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http://www.JewishWorldReview.com | Contrary to widespread expectations in Washington and on Wall Street, Treasury Secretary Henry Paulson's financial bailout/rescue package was not agreed to at the White House meeting that started at 4 p.m. Thursday. The meeting included the congressional and committee leaders of both parties and the administration's top financial officials, plus two presidents — George W. Bush and either Barack Obama or John McCain.

What's the problem? An agreement modifying the Paulson plan in significant ways seems to have been reached on the Senate side, between Banking Committee Chairman Christopher Dodd and the committee's second-ranking Republican, Bob Bennett (the ranking Republican, Richard Shelby, is against the whole thing). Barney Frank, chairman of the House Financial Services Committee, expressed confidence that an agreement was reachable. But the word on Capitol Hill is that Speaker Nancy Pelosi is insisting that some substantial number of House Republicans — I've heard the number 110 — vote for the measure.

Obviously, Pelosi is looking out for the political fortunes of her Democratic colleagues. The bailout/rescue package has been getting middling to poor responses in polls and furious responses from constituents who don't want their tax dollars sent to Wall Street. House Republicans like Thaddeus McCotter of Michigan have been making populist noises. This would be the second issue this year on which Democrats have found their position suddenly unpopular, the other being oil drilling offshore and in the Arctic National Wildlife Refuge. House Appropriations Committee Chairman David Obey just capitulated on the latter, dropping the language banning offshore drilling from the appropriations bill before the House.

Pelosi's move is not unprecedented. In 1993, when the House was considering the North America Free Trade Agreement, which the Clinton administration and most House Republicans supported and most House Democrats favored, Minority Whip Newt Gingrich insisted that 100 House Democrats vote for it before House Republicans would put their votes on the board. Gingrich then, like Pelosi today, wanted to give his members shelter against what some would consider demagogic attacks. The minority party in the House ordinarily has little power; on much legislation, it is no more than a bystander. But in situations like this, when the majority party in the House needs cover for its members, the minority party in the House can suddenly have more power than the majority party and both sides of the Senate put together.

What do House Republicans want? A senior House Republican gave me and some other reporters a look yesterday at what a working group headed by Assistant Minority Whip Eric Cantor is demanding. The senior House Republican (hereinafter SHR) has what sounded to me like an ingenious approach. He cited Ginnie Mae loans to low-income borrowers, which the government can insure. He proposed that the government (presumably through the entity envisioned by the Paulson plan) offer to sell insurance to financial institutions that hold mortgage-backed securities (hereinafter MBS). Premiums would be determined by the rates of foreclosure on each class of securities so far. Under this plan, the government would be taking in money, not paying it out. Of course, if the premiums are not enough to cover losses, the government might eventually take losses, as it did when the savings and loan industry collapsed. But losses don't seem inevitable and in any case will mostly occur in out-years, not now.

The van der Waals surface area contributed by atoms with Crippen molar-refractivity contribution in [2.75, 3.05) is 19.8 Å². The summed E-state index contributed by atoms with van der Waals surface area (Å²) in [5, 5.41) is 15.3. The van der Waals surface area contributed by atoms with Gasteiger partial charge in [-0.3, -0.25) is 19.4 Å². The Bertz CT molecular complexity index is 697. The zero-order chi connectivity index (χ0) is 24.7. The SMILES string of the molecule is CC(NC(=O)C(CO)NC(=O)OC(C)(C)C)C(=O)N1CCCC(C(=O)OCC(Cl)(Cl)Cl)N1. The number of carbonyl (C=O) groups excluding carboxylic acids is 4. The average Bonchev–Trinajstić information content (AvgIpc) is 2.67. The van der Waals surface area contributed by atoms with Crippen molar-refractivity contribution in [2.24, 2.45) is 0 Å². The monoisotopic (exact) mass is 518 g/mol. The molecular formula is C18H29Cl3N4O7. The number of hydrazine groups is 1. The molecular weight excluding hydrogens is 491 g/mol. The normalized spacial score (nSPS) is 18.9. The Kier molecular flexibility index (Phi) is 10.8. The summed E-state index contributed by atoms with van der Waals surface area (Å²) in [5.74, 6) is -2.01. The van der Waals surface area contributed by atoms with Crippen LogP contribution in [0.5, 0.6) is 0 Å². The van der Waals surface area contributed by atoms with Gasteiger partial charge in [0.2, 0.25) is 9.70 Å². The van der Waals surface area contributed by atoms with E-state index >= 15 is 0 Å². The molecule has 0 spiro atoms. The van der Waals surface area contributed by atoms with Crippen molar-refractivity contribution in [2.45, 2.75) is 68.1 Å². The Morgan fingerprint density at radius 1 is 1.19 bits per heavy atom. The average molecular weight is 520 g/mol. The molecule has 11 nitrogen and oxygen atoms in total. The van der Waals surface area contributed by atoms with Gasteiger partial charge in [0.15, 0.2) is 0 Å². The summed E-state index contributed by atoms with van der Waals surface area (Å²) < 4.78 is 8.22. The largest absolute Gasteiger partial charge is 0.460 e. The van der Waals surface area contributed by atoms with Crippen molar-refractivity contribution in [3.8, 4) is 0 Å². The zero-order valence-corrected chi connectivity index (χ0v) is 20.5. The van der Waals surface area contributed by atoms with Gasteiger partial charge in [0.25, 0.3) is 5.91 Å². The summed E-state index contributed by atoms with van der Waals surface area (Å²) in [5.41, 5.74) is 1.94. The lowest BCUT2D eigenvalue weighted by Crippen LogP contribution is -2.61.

One of the big problems of the Paulson plan is determining the price the government would pay for MBS. If it pays too little, it doesn't help financial institutions very much; if it pays too much, the government will be shelling out a lot of money and won't get back nearly as much when the MBS become liquid and it sells them. And who is qualified to make such evaluations? Many of them are people who have been working for the very financial institutions that are in trouble (although I should think the Treasury Department and Federal Reserve have some people who are very sophisticated in this, too).

The SHR calls this an insurance program and the original Paulson plan a purchase program. He says Treasury Department people have told him that they considered an insurance program but decided that a purchase program would be better. But he also added that in the draft legislation Paulson has advanced, the Treasury would have the authority to set up such an insurance plan without congressional authorization. From what he said, it struck me that both courses could be followed. After all, neither purchases nor insurance is contemplated to take place unless and until a financial institution comes forward and requests one or the other.

So I asked the SHR whether a commitment by Paulson to consider an insurance program would be enough to win over a significant number of House Republicans. He said that a hazy commitment would not be enough, with the implication that the bill would still seem to House Republicans to be a Wall Street bailout with the implication that the government would be shelling out $700 billion of taxpayer money. I followed up by asking whether House Republicans would go along if Paulson pledged to use authority in the statute to set up an insurance program within a month of passage. "That would go far toward convincing [Republican] members," the SHR said. In other words, the insurance option may be the way to save this legislation.

Over to you, Secretary Paulson.

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JWR contributor Michael Barone is a columnist at U.S. News & World Report. Comment by clicking here.